The Kalashnikov Museum and Exhibition Complex of Small Arms has released another video showcasing a pair of rare trial rifles. These are balanced action rifles which took part in “Abakan” trials and were AN-94 rifle’s competitors. The guns are called AKB (АКБ) and AKB-1 (АКБ-1) and both are designed by a group of designers lead by Victor Kalashnikov (Mikhail Kalashnikov’s son). Below is the mentioned video. Although it is in Russian, you’ll find the explanation of the content below the video:
If you remember, in balanced action firearms the moving parts consist of two elements – the bolt carrier group that moves rearward and another part of equal mass as the BCG but moving on opposite direction (forward). This layout allows to balance the momentum of the moving parts and eliminate its effect on the recoil impulse thus decreasing the felt recoil. At least in some designs, the two moving parts also hit each other (somewhere near the center of gravity of the gun). That design feature prevents the moving parts from hitting the receiver (rear trunnion) of the firearm. That also helps to significantly mitigate the felt recoil. Now let’s see what unique features the two guns have.
AKB rifle was the first of these two. It was designed in 1984. It uses the barrel as the forward moving balancing part! The movement of recoiling BCG forces the barrel to move forward via a gear mechanism. The rifle is capable of firing in semi auto, full auto (1100 rpm) and three shot bursts at 2000 rpm. Note that the barrel is moving inside the barrel shroud as in many designs with moving barrels. Here is how AKB rifle’s BCG and barrel work:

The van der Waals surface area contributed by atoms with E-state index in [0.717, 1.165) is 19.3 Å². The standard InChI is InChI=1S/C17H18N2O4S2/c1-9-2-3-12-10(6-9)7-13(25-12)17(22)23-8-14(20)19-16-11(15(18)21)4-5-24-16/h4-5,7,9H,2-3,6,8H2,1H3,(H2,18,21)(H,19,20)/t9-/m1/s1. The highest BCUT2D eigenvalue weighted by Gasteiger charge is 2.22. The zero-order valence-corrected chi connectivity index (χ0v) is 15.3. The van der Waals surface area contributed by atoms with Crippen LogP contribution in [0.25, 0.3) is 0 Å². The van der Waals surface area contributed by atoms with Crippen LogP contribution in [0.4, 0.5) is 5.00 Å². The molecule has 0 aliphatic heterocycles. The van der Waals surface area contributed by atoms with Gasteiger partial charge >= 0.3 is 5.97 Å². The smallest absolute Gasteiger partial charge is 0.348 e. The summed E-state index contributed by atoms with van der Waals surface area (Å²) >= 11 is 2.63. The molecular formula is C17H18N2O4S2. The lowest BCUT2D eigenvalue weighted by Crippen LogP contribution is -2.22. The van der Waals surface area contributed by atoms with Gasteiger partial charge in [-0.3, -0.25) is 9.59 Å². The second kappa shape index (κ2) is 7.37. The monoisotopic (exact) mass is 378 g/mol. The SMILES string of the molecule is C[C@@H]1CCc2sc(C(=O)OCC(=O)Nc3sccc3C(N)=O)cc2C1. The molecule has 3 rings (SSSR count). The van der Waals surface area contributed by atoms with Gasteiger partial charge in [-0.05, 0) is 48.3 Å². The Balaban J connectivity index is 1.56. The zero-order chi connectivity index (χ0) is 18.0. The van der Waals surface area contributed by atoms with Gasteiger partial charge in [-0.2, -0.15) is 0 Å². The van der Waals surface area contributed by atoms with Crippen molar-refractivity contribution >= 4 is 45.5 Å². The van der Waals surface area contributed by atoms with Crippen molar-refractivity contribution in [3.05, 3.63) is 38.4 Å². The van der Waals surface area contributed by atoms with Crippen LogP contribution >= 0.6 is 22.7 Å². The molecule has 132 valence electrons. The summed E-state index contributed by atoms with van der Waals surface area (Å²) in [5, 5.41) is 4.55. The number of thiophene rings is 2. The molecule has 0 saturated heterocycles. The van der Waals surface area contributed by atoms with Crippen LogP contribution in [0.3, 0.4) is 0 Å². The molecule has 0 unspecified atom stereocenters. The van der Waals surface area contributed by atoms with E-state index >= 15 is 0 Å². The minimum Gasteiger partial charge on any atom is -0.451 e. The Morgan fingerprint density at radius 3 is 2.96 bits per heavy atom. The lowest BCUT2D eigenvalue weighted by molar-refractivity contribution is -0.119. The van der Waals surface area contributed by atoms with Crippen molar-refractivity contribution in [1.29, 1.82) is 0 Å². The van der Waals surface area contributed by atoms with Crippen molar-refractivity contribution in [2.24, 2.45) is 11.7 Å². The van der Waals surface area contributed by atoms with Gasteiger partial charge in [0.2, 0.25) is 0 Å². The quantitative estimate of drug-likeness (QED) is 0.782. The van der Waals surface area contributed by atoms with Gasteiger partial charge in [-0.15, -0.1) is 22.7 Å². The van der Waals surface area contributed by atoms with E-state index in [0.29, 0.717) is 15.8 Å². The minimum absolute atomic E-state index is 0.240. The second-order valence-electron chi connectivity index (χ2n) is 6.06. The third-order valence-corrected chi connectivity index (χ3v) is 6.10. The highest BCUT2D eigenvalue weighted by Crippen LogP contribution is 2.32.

This version was developed a couple of years later – in 1986. It also has same fire control settings and rates of fire as the AKB, except in the burst mode this rifle shoots 2 round bursts. The difference is that this one has a fixed barrel and a separate forward moving part sort of protruding from the gas block as seen in the animated image below. This solution is also more reminiscent of better-known AEK-971 (A-545) rifle.
Both rifles are chambered in 5.45x39mm and feed from standard AK-74 magazines. Although both AKB and AKB-1 proved to offer an improvement in hit probability from unstable positions (e.g. standing) compared to the AK-74, they lost the trials. As you know, the result of Abakan trials was the adoption of the AN-94 rifle.
Many thanks to Efim Zagrebin (Kalashnikov Museum employee and the host of the video) for assisting in writing this article.